Lying prostrate on the beach, Ben and I won’t likely catch such air. But we do plan on piloting a boat across the lake tomorrow. The beach’s parking lot is shared by the marina, which rents a variety of watercraft, from paddleboards and canoes to fishing trollers, ski boats, and pontoon party barges. None approach the swimming zone, but we can hear the distant buzz of motors from elsewhere on the lake.

The sun lulls me into such a state of lethargy that I don’t want to exert the energy it would take to cook the spaghetti I’d packed. Instead, we drive three minutes to the Hahn’s Peak Café. There are a few other restaurants in the area, but the town’s folksy eatery draws us in with a flower-rimmed outdoor deck and the obvious stamp of owners who are passionate about their food.

D.J. and Katie Bessey bought the place eight years ago and transformed both its menu and its vibe by serving home-baked sandwich breads and desserts, and adorning the walls with locals’ landscape paintings. Their kids are coloring pictures by the kitchen entrance while D.J. mans the wooden bar. A band sets up in the corner. The cafe’s signature green chile is filling, as is Ben’s Reuben (served on thick slices of homemade rye), but we order dessert anyway. The rich chocolate Guinness cake more than soothes our sweet tooth. “We should stay for the music just to burn this off,” I propose. The Hahn’s Peak Café is a much-loved gathering spot that lures locals out of their rural hidey-holes and onto the dance floor most summer weekends. But instead of shimmying to the tunes, Ben and I drift back to our lakeside camp to catch a repeat of last night’s celestial show.

The next morning, after downing camp coffee and bacon, we consider taking a hike before our boat trip begins at 1 p.m. Sand Mountain (10,847 feet) and Hahn’s Peak (10,849 feet) dominate the horizon and require short hikes of less than three miles one way; we opt for the 1.7-mile trek to the fire tower atop Hahn’s. A 10-minute drive lands us at the trailhead. From there, the hike initially follows a jeep road but soon narrows into a footpath that contours across meadows and emerges past wind-stunted trees for the rocky push to the summit. The panoramas underscore just how unpopulated this area is: In every direction, we look out over wide swaths of undeveloped country. We can hardly make out roads or houses—just a rolling sea of green and gray in all directions.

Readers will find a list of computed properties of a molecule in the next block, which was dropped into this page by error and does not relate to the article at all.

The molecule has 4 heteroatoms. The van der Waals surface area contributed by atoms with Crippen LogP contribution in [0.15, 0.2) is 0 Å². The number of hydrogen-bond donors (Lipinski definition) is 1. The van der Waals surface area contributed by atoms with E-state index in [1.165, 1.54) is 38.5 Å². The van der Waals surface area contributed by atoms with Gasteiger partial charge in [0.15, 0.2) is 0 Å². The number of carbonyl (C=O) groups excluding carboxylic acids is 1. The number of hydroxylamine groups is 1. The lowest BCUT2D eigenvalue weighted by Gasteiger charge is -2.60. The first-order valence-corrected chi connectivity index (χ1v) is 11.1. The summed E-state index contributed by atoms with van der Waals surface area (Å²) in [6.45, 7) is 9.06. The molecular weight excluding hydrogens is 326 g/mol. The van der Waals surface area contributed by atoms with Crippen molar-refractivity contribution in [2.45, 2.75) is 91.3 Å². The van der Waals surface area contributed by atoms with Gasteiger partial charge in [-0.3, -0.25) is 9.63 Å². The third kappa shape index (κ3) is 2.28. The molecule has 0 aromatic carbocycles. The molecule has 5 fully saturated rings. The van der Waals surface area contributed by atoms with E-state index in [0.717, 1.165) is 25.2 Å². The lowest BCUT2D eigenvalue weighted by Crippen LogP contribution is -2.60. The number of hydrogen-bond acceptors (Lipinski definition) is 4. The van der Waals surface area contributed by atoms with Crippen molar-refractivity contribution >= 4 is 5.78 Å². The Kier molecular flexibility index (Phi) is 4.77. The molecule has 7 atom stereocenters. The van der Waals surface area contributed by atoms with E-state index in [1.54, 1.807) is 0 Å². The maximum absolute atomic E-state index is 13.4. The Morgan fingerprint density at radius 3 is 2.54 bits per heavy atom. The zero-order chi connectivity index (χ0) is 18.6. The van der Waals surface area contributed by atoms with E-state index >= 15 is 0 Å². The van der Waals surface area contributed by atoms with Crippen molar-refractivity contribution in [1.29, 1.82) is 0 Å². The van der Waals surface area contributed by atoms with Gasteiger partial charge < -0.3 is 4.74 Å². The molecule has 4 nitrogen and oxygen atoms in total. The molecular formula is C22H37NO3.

Back at the marina, we waste little time hitting the water. The rental clerk points out our pontoon boat and gives us basic instructions on how to drive it; then we haul our cooler onboard and chug slowly away from the docks. I can barely wait to toss our burgers on the grill (most pontoons are equipped with propane cookers), but Ben insists on waiting till we’ve hit open water.

The mountain views unfold as we leave the shoreline behind, and initially they’re enough to keep us entertained. Then, to suss out what our craft is capable of, we throw the throttle to max speed—which turns out to be a pretty sluggish pace (the pontoon fleet is new for 2012, but these barges are no speedsters). Finally, Ben gives the OK to fire up the grill, and we motor into a quiet cove to relax.

The sun scorches my back as I flip the patties, but I’m enjoying it. I’ll cool off with a splash in the lake after lunch. For now, I’m savoring the interplay of sun and heat, along with the burger’s overpowering aroma and the sound of water smacking the boat’s hull, in a moment of delicious discomfort that feels like pure summer.


Stay: Steamboat Lake State Park is located 185 miles northwest of Denver. Lakeside campsites fill quickly; reserve well in advance. Daily park pass $7/vehicle; campsites from $18/night. 970-879-3922; 1-800-678-2267 (reservations);

Boat: A private concession within the park, the Steamboat Lake Marina rents camper cabins (from $80/night) and boats. Nonmotorized crafts start at $35, fishing boats at $70, and pontoon boats at $179; a MasterCraft ski boat (with driver, water skis, surf and wakeboards) starts at $450/half day. 970-879-7019;

Eat: Hahn’s Peak Café, 61070 County Road 129; 970-871-1495.